the dimension of E

2

(A) is 1.

Example (continuation)

Step 2(c): Corresponding to the eigenvalue 3, nding

eigenvector and eigenspace

When = 3, to nd an eigenvector, we need to solve the

equation (I A)v = (3 I A)v = (3I A)v = 0.

Equivalently, solving the homogeneous system Bv = 0 where

B = (3I A).

B =

_

_

2 2 1

1 3 1

4 4 2

_

_

R =

_

_

1 0

1

4

0 1

1

4

0 0 0

_

_

.

So, the solution set is

_

k

_

1

4

,

1

4

, 1

_

: k R

_

.

Eigenspace of A associated to the eigenvalue 1 is

E

3

(A) =

_

k

_

1

4

,

1

4

, 1

_

: k R

_

.

The vector

_

1

4

,

1

4

, 1

_

is a basis for the eigenspace E

3

(A) and

the dimension of E

3

(A) is 1.

Eigenvalues relation to the determinant and the trace

of the matrix

Theorem: If A is an n n matrix with the eigenvalues

1

,

2

,

,

n

(repeated according to multiplicity) then

Det (A) =

1

2

n

.

Tr (A) =

1

+

2

+ +

n

.

If

A =

_

_

3 1 1

2 2 1

2 2 0

_

_

then the eigenvalues of A are the roots the equation

3

5

2

+ 8 4 = ( 1)( 2)

2

= 0 .

The determinant of A is 1 2 2 = 4 and the trace of A is

1 + 2 + 2 = 5.

Some Results

Theorem: Let

1

,

2

, ,

k

be distinct eigenvalues of a matrix

A and v

1

, v

2

, , v

k

be corresponding (non-zero) eigenvectors.

Then v

1

, v

2

, , v

k

are linearly independent.

Theorem: Let

1

,

2

, ,

k

be distinct eigenvalues of a matrix

A and E

1

(A), E

2

(A), , E

k

(A) be the corresponding

eigenspaces. Then, E

1

(A) +E

2

(A) + +E

k

(A) is direct.

Theorem: If A and B are two n n square matrices then AB

and BA have the same eigenvalues.

Theorem: If is an eigenvalue of a square matrix A then is

an eigenvalue for the transpose matrix A

t

of the matrix A.

Theorem: If is an eigenvalue of a square matrix A which is

invertible then

1

1

of

the matrix A.

Theorem: Let A be an n n matrix. Then 0 is an eigenvalue of

A iff A is singular.

Theorem: Let A be an n n matrix. If is an eigenvalue of A

then

n

is an eigenvalue of A

n

for each n N. If v = 0 is an

eigenvector associated with the eigenvalue , then v is an

eigenvector of A

n

associated with the eigenvalue

n

for each

n N.

Characteristic Polynomial

Denition: If A is an n n matrix then the polynomial

M(x) = Det (xI A) is called a characteristic polynomial of A.

Note: The polynomial P(x) = Det (AxI) is also a

characteristic polynomial of A.

Clearly, the roots of the characteristic polynomial are the

eigenvalues of A. Therefore, the eigenvalues are also called

as the characteristic roots or characteristic values of A.

A polynomial is said to be a monic polynomial if the coefcient

of the highest degree is 1.

Note: The characteristic polynomial M(x) = Det (xI A) is a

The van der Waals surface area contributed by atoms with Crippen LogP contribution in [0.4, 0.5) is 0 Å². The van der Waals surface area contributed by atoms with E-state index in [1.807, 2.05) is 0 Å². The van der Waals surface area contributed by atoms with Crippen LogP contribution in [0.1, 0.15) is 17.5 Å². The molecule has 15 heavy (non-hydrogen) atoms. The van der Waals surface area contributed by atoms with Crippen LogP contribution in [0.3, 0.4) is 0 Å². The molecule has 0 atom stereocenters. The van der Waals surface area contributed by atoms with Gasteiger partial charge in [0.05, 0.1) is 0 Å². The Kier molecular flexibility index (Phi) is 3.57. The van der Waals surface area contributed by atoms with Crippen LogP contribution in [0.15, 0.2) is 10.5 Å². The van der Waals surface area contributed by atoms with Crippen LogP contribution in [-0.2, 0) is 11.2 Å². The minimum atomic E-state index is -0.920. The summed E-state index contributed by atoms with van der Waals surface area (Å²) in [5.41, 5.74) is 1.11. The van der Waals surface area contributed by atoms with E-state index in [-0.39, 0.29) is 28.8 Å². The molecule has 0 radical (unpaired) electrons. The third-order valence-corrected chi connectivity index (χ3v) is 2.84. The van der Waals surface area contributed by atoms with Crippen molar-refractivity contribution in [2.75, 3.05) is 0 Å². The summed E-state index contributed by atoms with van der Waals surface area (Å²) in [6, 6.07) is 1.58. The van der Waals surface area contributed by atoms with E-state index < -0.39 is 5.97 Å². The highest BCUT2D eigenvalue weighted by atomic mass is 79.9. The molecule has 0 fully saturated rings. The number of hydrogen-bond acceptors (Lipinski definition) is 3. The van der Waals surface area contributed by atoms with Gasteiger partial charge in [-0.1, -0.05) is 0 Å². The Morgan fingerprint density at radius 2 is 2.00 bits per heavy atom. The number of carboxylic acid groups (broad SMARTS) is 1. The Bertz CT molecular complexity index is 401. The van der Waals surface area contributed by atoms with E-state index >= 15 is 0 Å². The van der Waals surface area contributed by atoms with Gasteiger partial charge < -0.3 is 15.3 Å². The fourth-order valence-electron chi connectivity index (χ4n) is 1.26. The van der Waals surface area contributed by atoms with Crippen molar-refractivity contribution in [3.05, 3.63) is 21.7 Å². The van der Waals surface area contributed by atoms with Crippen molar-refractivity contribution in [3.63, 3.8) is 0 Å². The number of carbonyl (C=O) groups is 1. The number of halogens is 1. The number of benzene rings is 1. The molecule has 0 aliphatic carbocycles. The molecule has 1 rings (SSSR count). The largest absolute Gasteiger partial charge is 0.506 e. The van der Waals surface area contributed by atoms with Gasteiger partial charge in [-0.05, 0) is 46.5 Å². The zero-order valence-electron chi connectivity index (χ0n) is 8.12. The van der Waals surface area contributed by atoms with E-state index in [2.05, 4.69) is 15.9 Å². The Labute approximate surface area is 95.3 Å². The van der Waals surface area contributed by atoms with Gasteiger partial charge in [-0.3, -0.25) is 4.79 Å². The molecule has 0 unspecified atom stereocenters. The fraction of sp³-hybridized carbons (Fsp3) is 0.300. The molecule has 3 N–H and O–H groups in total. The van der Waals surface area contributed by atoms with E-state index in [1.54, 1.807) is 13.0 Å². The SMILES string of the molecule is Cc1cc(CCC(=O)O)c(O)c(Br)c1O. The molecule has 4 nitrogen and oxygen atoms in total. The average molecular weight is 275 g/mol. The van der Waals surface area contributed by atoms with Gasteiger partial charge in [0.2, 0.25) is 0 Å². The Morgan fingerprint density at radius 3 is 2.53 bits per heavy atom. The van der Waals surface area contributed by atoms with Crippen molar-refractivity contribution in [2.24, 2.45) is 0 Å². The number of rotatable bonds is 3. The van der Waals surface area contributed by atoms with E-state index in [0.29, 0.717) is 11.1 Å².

monic polynomial.

Result on Eigenvalues of Similar Matrices

Theorem: Similar matrices have the same characteristic

polynomial and hence they have same eigenvalues. But the

eigenvectors need not be the same.

Proof: If B = P

1

AP then

det (xI B) = det (xI P

1

AP)

= det (xP

1

P P

1

AP)

= det (xP

1

IP P

1

AP)

= det (P

1

xIP P

1

AP)

= det (P

1

(xI A)P)

= det (P

1

) det (xI A) det (P)

= det (xI A) det (P

1

) det (P)

= det (xI A) det (P

1

P) = det (xI A) det (I)

= det (xI A)

Some Results

Theorem: Let V be a nite dimensional vector space over the

eld F and let T be a linear operator on V .

If B is an ordered basis for V and A = [T]

B

, then

the eigenvalues of T are the roots of the characteristic

polynomial of A which lie in the eld F.

Theorem: A square matrix A and its transpose A

t

have the

same characteristic polynomial.

Algebraic multiplicity and Geometric multiplicity of

Eigenvalues

Denition (Algebraic multiplicity):

An eigenvalue of the matrix A has algebraic multiplicity k if

(x )

k

is the highest power of (x ) that divides the

characteristic polynomial of A.

That is, the power of the term (x ) in the characteristic

polynomial is the algebraic multiplicity of .

Denition (Geometric multiplicity):

The geometric multiplicity of an eigenvalue of the matrix A is

the dimension of the eigenspace associated with the

eigenvalue of A.

Result and Denition

Result: The geometric multiplicity of an eigenvalue does not

exceed its algebraic multiplicity.

Denition: An eigenvlaue of A is said to be regular if the

geometric multiplicity of is equal to its algebraic multiplicity.

Example (from Section 6.2 of Hoffman & Kunze)

A =

_

_

3 1 1

2 2 1

2 2 0

_

_

The characteristic polynomial of A is given by

x

3

5x

2

+ 8x 4 = (x 1)(x 2)

2

.

The algebraic multiplicity of the eigenvalue 2 is 2.

The geometric multiplicity of the eigenvalue 2 is 1.

Reason: Basis for E

2

(A) is (1, 1, 2).

The algebraic multiplicity of the eigenvalue 1 is 1.

The geometric multiplicity of the eigenvalue 1 is 1.

Reason: Basis for E

1

(A) is (1, 0, 2).

Minimal Polynomial

Denition: If A is an n n matrix then the minimal polynomial

of A is the monic polynomial m(x) of smallest degree such that

m(A) = 0.

Denition: If T is a linear operator on a nite dimensional vector

space V then the minimal polynomial of T is the minimal

polynomial of a matrix A = [T]

B

for any ordered basis B of V .

Let A =

_

_

1 2 1

1 0 1

4 4 5

_

_

. Observe that

(AI)(A2I)(A3I) = 0. That is,

m(A) = (A1 I)(A2 I)(A3 I) = 0.

Therefore, the minimal polynomial of A is

m(x) = (x 1)(x 2)(x 3).

Examples

Let A =

_

_

1 0 0

0 0 0

0 0 0

_

_

.

Note that A(AI) = 0 and A